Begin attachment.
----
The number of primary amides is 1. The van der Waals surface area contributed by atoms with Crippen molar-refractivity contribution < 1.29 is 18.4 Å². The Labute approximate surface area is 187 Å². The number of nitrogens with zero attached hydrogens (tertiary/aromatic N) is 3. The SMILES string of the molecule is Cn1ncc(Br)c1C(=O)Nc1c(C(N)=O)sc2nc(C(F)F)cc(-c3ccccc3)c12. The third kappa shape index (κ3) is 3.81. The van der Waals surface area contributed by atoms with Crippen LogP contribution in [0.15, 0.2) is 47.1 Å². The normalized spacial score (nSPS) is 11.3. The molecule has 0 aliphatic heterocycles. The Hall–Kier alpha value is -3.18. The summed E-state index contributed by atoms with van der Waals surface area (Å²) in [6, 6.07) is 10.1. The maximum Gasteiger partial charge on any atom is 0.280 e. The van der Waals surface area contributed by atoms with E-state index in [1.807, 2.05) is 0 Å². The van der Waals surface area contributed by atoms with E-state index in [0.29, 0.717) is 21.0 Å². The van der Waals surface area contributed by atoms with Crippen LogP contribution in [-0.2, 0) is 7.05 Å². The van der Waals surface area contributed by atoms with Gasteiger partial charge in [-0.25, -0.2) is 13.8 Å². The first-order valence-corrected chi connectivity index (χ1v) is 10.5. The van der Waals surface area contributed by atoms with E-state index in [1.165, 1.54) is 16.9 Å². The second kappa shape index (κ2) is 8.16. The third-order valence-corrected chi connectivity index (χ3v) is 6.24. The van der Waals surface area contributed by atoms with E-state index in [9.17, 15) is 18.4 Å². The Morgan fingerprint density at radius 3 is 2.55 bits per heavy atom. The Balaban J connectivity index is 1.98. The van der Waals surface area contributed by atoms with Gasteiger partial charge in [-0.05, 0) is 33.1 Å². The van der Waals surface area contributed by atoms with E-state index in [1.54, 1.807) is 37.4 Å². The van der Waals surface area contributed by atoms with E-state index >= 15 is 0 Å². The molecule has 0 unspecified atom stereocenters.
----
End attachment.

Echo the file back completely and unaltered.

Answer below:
The number of primary amides is 1. The van der Waals surface area contributed by atoms with Crippen molar-refractivity contribution < 1.29 is 18.4 Å². The Labute approximate surface area is 187 Å². The number of nitrogens with zero attached hydrogens (tertiary/aromatic N) is 3. The SMILES string of the molecule is Cn1ncc(Br)c1C(=O)Nc1c(C(N)=O)sc2nc(C(F)F)cc(-c3ccccc3)c12. The third kappa shape index (κ3) is 3.81. The van der Waals surface area contributed by atoms with Crippen LogP contribution in [0.15, 0.2) is 47.1 Å². The normalized spacial score (nSPS) is 11.3. The molecule has 0 aliphatic heterocycles. The Hall–Kier alpha value is -3.18. The summed E-state index contributed by atoms with van der Waals surface area (Å²) in [6, 6.07) is 10.1. The maximum Gasteiger partial charge on any atom is 0.280 e. The van der Waals surface area contributed by atoms with E-state index in [1.807, 2.05) is 0 Å². The van der Waals surface area contributed by atoms with E-state index in [0.29, 0.717) is 21.0 Å². The van der Waals surface area contributed by atoms with Crippen LogP contribution in [-0.2, 0) is 7.05 Å². The van der Waals surface area contributed by atoms with Gasteiger partial charge in [-0.25, -0.2) is 13.8 Å². The first-order valence-corrected chi connectivity index (χ1v) is 10.5. The van der Waals surface area contributed by atoms with E-state index in [1.165, 1.54) is 16.9 Å². The second kappa shape index (κ2) is 8.16. The third-order valence-corrected chi connectivity index (χ3v) is 6.24. The van der Waals surface area contributed by atoms with E-state index in [9.17, 15) is 18.4 Å². The Morgan fingerprint density at radius 3 is 2.55 bits per heavy atom. The Balaban J connectivity index is 1.98. The van der Waals surface area contributed by atoms with Gasteiger partial charge in [-0.05, 0) is 33.1 Å². The van der Waals surface area contributed by atoms with E-state index in [1.54, 1.807) is 37.4 Å². The van der Waals surface area contributed by atoms with E-state index >= 15 is 0 Å². The molecule has 0 unspecified atom stereocenters.